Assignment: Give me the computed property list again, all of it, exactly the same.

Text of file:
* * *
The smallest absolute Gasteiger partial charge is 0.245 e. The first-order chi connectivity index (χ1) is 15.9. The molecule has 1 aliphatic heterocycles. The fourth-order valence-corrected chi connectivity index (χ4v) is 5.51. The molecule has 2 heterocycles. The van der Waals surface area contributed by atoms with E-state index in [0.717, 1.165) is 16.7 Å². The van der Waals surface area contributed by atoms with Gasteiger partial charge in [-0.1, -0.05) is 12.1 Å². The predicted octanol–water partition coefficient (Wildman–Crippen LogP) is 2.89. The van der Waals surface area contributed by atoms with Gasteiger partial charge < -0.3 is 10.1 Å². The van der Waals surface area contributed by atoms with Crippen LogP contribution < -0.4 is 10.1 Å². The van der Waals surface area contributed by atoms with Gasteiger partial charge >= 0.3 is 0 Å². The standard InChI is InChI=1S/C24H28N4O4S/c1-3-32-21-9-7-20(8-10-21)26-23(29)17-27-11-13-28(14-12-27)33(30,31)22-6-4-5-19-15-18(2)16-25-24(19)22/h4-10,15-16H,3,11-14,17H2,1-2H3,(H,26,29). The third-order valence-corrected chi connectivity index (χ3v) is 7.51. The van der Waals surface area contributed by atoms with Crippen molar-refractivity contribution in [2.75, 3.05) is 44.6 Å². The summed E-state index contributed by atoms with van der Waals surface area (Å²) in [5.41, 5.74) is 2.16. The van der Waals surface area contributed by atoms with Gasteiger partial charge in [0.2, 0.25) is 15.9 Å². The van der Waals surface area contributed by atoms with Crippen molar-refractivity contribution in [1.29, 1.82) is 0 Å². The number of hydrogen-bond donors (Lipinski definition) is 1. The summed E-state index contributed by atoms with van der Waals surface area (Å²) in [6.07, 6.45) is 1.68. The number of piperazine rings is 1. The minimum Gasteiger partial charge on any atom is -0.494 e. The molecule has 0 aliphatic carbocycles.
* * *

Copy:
The smallest absolute Gasteiger partial charge is 0.245 e. The first-order chi connectivity index (χ1) is 15.9. The molecule has 1 aliphatic heterocycles. The fourth-order valence-corrected chi connectivity index (χ4v) is 5.51. The molecule has 2 heterocycles. The van der Waals surface area contributed by atoms with E-state index in [0.717, 1.165) is 16.7 Å². The van der Waals surface area contributed by atoms with Gasteiger partial charge in [-0.1, -0.05) is 12.1 Å². The predicted octanol–water partition coefficient (Wildman–Crippen LogP) is 2.89. The van der Waals surface area contributed by atoms with Gasteiger partial charge < -0.3 is 10.1 Å². The van der Waals surface area contributed by atoms with Crippen LogP contribution < -0.4 is 10.1 Å². The van der Waals surface area contributed by atoms with Gasteiger partial charge >= 0.3 is 0 Å². The standard InChI is InChI=1S/C24H28N4O4S/c1-3-32-21-9-7-20(8-10-21)26-23(29)17-27-11-13-28(14-12-27)33(30,31)22-6-4-5-19-15-18(2)16-25-24(19)22/h4-10,15-16H,3,11-14,17H2,1-2H3,(H,26,29). The third-order valence-corrected chi connectivity index (χ3v) is 7.51. The van der Waals surface area contributed by atoms with Crippen molar-refractivity contribution in [2.75, 3.05) is 44.6 Å². The summed E-state index contributed by atoms with van der Waals surface area (Å²) in [5.41, 5.74) is 2.16. The van der Waals surface area contributed by atoms with Gasteiger partial charge in [0.2, 0.25) is 15.9 Å². The van der Waals surface area contributed by atoms with Crippen molar-refractivity contribution in [1.29, 1.82) is 0 Å². The number of hydrogen-bond donors (Lipinski definition) is 1. The summed E-state index contributed by atoms with van der Waals surface area (Å²) in [6.07, 6.45) is 1.68. The number of piperazine rings is 1. The minimum Gasteiger partial charge on any atom is -0.494 e. The molecule has 0 aliphatic carbocycles.